A View from the Bridge
Official Blurb: In London this past season, there was one show that everyone was talking about. The Young Vic production of A VIEW FROM THE BRIDGE premiered in April 2014 to ecstatic reviews and instantly sold out its initial engagement. The production subsequently transferred to London’s West End for another completely sold-out run. It won the 2015 Olivier Awards for Best Revival, Best Actor and Best Director. It was named the top theater pick of the year by Evening Standard, The Guardian and The Independent. The Times called it “one of the great theatrical productions of the decade.” The Financial Times called it “superb, searing and triumphant.” Time Out wrote, “To say visionary director Ivo van Hove’s production is the best show in London is like saying Stonehenge is the current best rock arrangement in Wiltshire; it almost feels silly to compare this pure, primal, colossal thing with anything else on the stage.” The visionary director, Olivier winner Ivo van Hove, will be making his Broadway debut. The stellar cast will be led by Mark Strong (The Imitation Game, Tinker Tailor Soldier Spy), who won the Olivier Award for his portrayal of Eddie Carbone in Miller’s dark and passionate classic drama set on the Brooklyn waterfront.
My Take: This one is hard. There was so Much hype surrounding this one, that unfortunately my expectations were not met. Is it a great work of art?- undoubtedly. Did i enjoy it?- no, not really. It was a painful experience.I like this line from the Ben Brantley NYTimes review: “At the end of its uninterrupted two hours, you are wrung out, scooped out and so exhausted that you’re wide awake. You also feel ridiculously blessed to have been a witness to the terrible events you just saw.” It kind of sums up my feelings. I do believe I saw something marvelous and unique onstage, it was just a painful process to get there. It is really nothing at fault on the production, it was all of it spectacular, from the acting, which was ridiculously good, to the bare setting that made you feel so immersed in the show, that box stage was spectacular.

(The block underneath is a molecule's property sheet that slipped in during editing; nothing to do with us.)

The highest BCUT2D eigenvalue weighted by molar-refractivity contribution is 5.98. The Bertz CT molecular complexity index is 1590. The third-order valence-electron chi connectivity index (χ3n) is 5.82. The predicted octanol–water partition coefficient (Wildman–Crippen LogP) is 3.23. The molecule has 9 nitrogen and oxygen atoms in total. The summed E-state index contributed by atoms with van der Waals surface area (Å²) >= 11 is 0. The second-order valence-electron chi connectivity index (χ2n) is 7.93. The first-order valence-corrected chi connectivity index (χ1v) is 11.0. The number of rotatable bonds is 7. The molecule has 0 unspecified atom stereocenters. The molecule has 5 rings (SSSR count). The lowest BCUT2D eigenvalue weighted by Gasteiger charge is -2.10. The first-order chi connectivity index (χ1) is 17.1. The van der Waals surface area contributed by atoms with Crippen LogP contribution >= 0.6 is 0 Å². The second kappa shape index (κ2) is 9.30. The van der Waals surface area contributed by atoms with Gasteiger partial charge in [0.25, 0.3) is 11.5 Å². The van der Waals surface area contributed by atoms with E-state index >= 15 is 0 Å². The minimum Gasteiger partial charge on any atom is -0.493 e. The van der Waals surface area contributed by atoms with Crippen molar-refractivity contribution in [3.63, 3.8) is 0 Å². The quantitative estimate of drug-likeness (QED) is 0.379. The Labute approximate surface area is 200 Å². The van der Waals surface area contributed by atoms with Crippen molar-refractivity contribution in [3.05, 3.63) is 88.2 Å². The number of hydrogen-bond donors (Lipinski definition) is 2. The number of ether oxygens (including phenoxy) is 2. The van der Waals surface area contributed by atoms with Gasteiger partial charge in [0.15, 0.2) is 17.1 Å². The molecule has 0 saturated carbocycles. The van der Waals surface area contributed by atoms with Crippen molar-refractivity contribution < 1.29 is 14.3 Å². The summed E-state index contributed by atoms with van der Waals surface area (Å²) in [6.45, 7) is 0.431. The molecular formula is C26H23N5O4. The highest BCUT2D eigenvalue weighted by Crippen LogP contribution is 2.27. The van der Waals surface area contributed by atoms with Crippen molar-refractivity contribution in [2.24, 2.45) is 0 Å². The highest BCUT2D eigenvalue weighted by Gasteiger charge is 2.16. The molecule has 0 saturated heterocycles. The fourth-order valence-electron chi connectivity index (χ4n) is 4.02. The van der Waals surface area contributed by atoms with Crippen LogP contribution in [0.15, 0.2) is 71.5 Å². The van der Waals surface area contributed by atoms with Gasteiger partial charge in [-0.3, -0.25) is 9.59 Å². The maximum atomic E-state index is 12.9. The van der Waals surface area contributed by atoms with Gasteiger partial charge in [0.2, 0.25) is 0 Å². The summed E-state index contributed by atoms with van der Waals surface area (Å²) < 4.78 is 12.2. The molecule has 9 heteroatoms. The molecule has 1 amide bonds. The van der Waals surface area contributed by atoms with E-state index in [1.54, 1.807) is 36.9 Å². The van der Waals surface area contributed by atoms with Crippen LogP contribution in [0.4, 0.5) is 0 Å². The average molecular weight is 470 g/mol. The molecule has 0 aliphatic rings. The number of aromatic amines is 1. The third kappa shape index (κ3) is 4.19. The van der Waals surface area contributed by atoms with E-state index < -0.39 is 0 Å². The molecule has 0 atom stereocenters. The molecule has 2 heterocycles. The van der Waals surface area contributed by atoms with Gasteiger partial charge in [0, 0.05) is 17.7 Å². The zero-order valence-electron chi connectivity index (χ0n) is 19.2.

Official Blurb: The quest for love, achievement and identity is universal, but what role does race play in the story of our lives? On the eve of Obama’s first election, four Harvard intellectuals find themselves entangled in a complex web of social and sexual politics in this provocative and funny new play by Lydia R. Diamond (Stick Fly), helmed by Kenny Leon (The Wiz Live!), the Tony Award®-winning director of the 2014 revival of A Raisin in the Sun.
My Take: I really enjoyed this show. Went in with no expectations other than I really enjoy the things 2ST puts out and the cast looked amazing, especially seeing Joshua Jackson that I have been obsessed with since he acted in the Mighty Ducks (all through Dawson’s Creek and now The Affair). The cast was superb, not only Joshua but all four were enthralling and commanded the stage, and the show was fun and relevant. Most importantly it makes you think, makes you talk and a lot of points hold high resonance in our current society. Is it the best play Ive seen this year, definitely not, but did I enjoy the time at the theater – most definitely. And although I really wanted to see Joshua Jackson, I definitely was not prepared to see as much of him as I did, there is some nudity going on onstage.